By way of reply, Learned Counsel for the Republic/ Respondent contended otherwise. She argued that the circumstances of the case as stated in the trial Judge’s  ruling is such that it leads to one and only one irresistible conclusion that the disappeared victim had been murdered by the appellant and his body dumped somewhere.


I however, disagree. Properly read and examined, it appears to me that the facts and circumstances leading to the disappearance of the victim may lead to more than one conclusion.


Learned Counsel for the respondent submitted that a conviction based on murder can be sustained against an accused even though the body of the deceased is yet to be found. She cited the case of R v. HORRY [1952] New Zealand Law Report, 2nd Edition which was quoted with approval by SARKODIE ADDO, J. in the Ghanaian case of STATE v. ANANE [1961] GLR 46 S.C. to support her stand. Counsel maintained that the trial Judge exercised his discretion judiciously before dismissing the appellant’s application for bail. She, therefore, concluded that the fact that the verdict did not favour the appellant is not a ground to accuse the trial Judge of improper use of discretionary power.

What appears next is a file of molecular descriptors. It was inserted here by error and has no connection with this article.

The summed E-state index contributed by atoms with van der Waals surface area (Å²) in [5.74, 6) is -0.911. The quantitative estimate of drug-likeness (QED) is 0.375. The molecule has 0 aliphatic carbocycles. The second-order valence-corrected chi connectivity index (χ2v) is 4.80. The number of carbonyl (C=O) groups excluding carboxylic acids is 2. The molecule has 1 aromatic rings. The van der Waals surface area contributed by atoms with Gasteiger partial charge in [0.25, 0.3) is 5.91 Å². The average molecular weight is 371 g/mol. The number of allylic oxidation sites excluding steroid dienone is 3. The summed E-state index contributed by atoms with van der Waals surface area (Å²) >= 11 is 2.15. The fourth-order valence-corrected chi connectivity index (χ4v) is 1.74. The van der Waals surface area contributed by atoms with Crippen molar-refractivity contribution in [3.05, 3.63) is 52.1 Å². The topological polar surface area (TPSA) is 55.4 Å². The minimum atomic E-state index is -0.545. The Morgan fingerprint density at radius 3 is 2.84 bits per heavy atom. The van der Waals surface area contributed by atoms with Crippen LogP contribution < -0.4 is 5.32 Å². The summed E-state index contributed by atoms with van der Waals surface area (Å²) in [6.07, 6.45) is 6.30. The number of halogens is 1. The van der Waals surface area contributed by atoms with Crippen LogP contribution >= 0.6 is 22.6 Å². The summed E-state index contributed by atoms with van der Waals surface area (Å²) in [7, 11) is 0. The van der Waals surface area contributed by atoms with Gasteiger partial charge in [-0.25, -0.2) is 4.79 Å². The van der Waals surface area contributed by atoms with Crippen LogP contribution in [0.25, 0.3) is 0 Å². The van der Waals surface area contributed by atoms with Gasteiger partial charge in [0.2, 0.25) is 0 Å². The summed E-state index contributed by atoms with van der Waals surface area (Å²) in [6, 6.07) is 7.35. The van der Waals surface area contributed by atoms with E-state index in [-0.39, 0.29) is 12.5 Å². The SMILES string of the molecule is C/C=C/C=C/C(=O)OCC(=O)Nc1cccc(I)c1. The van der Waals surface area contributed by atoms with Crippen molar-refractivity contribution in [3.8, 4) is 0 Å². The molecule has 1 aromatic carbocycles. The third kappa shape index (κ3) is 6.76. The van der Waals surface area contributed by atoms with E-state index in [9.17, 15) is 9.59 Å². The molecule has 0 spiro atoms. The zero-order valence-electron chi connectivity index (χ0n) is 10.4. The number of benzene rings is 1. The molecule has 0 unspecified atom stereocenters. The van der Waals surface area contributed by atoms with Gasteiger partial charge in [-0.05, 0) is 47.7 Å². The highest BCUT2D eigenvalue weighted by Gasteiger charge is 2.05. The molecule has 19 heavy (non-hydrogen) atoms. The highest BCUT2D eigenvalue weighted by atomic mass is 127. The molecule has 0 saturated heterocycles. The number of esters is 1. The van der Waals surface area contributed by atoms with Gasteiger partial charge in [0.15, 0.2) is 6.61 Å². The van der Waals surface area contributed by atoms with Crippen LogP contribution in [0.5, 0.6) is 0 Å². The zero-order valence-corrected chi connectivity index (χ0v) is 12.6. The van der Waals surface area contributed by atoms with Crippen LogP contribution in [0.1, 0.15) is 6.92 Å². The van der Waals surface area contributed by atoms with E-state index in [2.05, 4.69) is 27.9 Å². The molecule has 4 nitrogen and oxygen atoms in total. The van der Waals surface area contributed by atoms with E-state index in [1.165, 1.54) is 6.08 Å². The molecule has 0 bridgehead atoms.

I must state that the state of the law with regard to grant of bail in respect of offences specified in section 96(7) of Act 30, introduced by the Criminal Procedure Code (Amendment) Decree, 1975 (NRCD 309) is not satisfactory, especially to the legal practitioner, the law student and to the lower courts. This is because there is no consistency in the various decisions of the High Court. It is therefore not surprising that lawyers have argued for bail even in murder cases when the police have not yet completed their investigations. This is so because going by the reasoning in cases like SEIDU v. THE REPUBLIC [1978] GLR 65 and OWUSU v. THE REPUBLIC [1980] GLR 460, that the court if satisfied on the facts or summary of evidence that no proper charge of say murder exists, can grant bail, it appears that an application for bail can be granted at any time depending on the view a particular judge takes of the charge          before him. I think the reasoning in those cases requiring the Judge to decide whether there is a proper charge in order to grant bail is doubtful. This is because at that stage the Judge is not deciding on the merits of the issues before him. The duty of examining the summary of evidence and taking a decision thereon is that of the committal magistrate only by virtue of sections 184(4) and (5) of the Criminal Procedure Code (Act 30). The trial Judge is to try the case after the committal has been concluded. It is not part of the duty of the trial Judge to examine the summary of evidence to determine whether or not there is a charge competent before the court. I venture to suggest that any decision on bail by the trial Judge based on the summary of evidence before the trial will be wrong.